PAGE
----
You are bound to get defects in your coatings. If they come from the coating method itself then you will be alert to TopCoat's warnings in red and may well be able to root-cause fix them. But many defects aren't directly related to the coating method. TopCoat can help you with these, too.
The Defects section discusses the problems of levelling of uneven coatings, Holes, Ribbing, Runback, Air and Bubbles. What follows is an example of the Holes tool to show you how insightful TopCoat can be.
There's a formula telling you whether a hole (from dirt or air) in a coating will spontaneously heal itself (which is what you want) or continue to grow (which is what you fear). The formula is simple enough but a visualisation of the formula seems to be helpful for exploring how resistant your coating might be.
Here's a typical example. You have a 150µm (6mil) coating and by chance a 0.2mm hole appears from some contamination. The good news is that if the contact angle of the liquid with the base is 50º (or less) then the hole will spontaneously shrink and your coating will be perfect.
But here's the problem. Next month you decide to coat the product a little thinner - 140µm. You happen to have the same level of defect-inducing things on your machine, but this time your holes spontaneously grow and leave you with a visible defect. You naturally think that there's some extra contamination ("oil" is always the favourite) in the machine, but all that's happened is that thinner coatings more readily open up into permanent defects.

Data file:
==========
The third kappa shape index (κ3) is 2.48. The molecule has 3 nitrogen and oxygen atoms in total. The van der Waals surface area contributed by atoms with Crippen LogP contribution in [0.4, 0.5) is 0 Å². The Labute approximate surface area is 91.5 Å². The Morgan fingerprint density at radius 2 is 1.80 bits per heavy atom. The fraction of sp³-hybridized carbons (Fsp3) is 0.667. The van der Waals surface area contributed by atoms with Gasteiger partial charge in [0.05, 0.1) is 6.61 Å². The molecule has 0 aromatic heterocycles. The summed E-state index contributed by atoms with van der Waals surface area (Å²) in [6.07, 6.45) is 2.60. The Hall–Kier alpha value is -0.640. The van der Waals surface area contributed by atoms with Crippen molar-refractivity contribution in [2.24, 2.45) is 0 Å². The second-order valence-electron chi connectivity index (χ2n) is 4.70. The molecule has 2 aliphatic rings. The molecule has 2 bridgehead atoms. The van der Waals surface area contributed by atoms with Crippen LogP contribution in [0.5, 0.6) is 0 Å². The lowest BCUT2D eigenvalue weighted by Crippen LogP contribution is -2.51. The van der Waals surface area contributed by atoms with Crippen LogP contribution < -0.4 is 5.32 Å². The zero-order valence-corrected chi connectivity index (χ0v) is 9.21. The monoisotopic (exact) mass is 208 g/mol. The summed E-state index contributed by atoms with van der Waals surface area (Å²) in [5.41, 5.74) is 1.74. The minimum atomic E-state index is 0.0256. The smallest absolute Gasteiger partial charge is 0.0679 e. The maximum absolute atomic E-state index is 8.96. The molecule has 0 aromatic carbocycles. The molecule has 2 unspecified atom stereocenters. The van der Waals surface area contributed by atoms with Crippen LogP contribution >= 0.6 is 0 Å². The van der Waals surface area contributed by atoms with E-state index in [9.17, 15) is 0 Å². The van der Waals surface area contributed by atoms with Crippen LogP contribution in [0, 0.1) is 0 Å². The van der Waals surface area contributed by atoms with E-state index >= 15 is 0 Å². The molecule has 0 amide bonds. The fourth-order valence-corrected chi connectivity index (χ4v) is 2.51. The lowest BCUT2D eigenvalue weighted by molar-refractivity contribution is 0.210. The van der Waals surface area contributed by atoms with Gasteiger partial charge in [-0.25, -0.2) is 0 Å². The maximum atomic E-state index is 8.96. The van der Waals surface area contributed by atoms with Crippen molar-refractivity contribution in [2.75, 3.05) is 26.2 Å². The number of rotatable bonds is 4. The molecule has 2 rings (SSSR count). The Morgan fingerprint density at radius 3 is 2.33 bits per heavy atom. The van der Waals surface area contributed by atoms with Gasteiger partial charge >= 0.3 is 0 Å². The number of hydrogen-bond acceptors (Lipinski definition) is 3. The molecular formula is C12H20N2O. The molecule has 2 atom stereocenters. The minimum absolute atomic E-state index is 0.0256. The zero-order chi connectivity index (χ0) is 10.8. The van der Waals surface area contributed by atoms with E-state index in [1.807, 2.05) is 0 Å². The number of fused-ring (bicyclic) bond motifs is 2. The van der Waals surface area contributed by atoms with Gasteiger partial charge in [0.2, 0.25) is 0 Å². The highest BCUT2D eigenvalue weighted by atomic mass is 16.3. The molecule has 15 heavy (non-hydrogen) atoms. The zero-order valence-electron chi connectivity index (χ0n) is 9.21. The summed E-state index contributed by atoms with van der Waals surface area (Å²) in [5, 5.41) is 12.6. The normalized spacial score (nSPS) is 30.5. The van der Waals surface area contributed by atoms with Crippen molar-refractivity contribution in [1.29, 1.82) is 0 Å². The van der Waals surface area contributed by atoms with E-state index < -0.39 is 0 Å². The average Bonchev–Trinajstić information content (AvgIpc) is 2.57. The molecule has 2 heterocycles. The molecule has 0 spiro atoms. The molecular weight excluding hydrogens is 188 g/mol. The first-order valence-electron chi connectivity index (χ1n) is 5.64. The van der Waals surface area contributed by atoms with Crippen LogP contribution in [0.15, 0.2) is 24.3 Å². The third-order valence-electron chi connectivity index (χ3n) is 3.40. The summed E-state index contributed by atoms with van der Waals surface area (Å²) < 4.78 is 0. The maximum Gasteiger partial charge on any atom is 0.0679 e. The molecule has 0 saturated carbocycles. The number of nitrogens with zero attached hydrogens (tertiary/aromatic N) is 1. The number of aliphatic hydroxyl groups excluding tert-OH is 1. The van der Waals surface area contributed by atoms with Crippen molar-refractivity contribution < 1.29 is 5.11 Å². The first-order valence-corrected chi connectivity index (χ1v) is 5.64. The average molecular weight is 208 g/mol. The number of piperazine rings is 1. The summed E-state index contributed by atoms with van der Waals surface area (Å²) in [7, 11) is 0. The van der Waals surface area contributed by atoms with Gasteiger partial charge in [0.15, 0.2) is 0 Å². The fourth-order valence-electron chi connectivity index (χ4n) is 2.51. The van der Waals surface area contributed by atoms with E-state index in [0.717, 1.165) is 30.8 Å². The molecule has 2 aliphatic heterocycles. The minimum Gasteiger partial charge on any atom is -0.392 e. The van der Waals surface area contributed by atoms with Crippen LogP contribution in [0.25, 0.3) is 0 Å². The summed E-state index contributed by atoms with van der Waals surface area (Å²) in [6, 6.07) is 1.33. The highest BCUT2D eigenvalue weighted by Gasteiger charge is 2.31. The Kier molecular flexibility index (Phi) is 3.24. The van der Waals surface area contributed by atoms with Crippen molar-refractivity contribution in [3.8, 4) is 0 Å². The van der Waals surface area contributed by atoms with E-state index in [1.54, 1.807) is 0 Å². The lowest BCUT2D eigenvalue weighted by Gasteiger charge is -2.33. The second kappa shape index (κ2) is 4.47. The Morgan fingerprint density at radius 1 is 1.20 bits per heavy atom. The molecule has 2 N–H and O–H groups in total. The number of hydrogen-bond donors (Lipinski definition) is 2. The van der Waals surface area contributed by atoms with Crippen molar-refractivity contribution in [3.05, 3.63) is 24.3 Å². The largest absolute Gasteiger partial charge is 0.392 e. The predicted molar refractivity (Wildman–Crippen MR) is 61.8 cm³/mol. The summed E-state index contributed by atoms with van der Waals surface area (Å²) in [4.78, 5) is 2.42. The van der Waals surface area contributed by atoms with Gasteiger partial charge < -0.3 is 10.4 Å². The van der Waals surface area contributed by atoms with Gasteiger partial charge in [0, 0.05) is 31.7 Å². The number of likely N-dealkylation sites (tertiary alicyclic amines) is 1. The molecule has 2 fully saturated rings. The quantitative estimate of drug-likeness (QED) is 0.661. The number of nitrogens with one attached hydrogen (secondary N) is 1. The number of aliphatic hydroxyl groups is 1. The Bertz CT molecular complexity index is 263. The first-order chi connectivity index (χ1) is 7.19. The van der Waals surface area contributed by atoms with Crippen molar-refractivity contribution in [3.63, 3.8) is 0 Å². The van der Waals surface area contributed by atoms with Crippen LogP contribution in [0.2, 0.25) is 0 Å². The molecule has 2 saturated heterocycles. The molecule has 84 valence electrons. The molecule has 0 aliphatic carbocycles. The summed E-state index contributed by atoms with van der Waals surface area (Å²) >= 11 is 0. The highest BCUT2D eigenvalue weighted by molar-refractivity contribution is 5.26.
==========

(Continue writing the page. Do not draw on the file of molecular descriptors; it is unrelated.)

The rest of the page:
What can you do about it? If you change the substrate so that the contact angle is 40º then you find that you need to go down to a thickness of 90µm before the holes grow:
So, in this case, a small change to your substrate could be a big change in your chances of producing defect-free coatings.
Would you have been able to work all that out just from looking at a formula? Probably not, but if you are good with formulae then one of the handy things about TopCoat is that at a click of the Fx button, the formulae appear: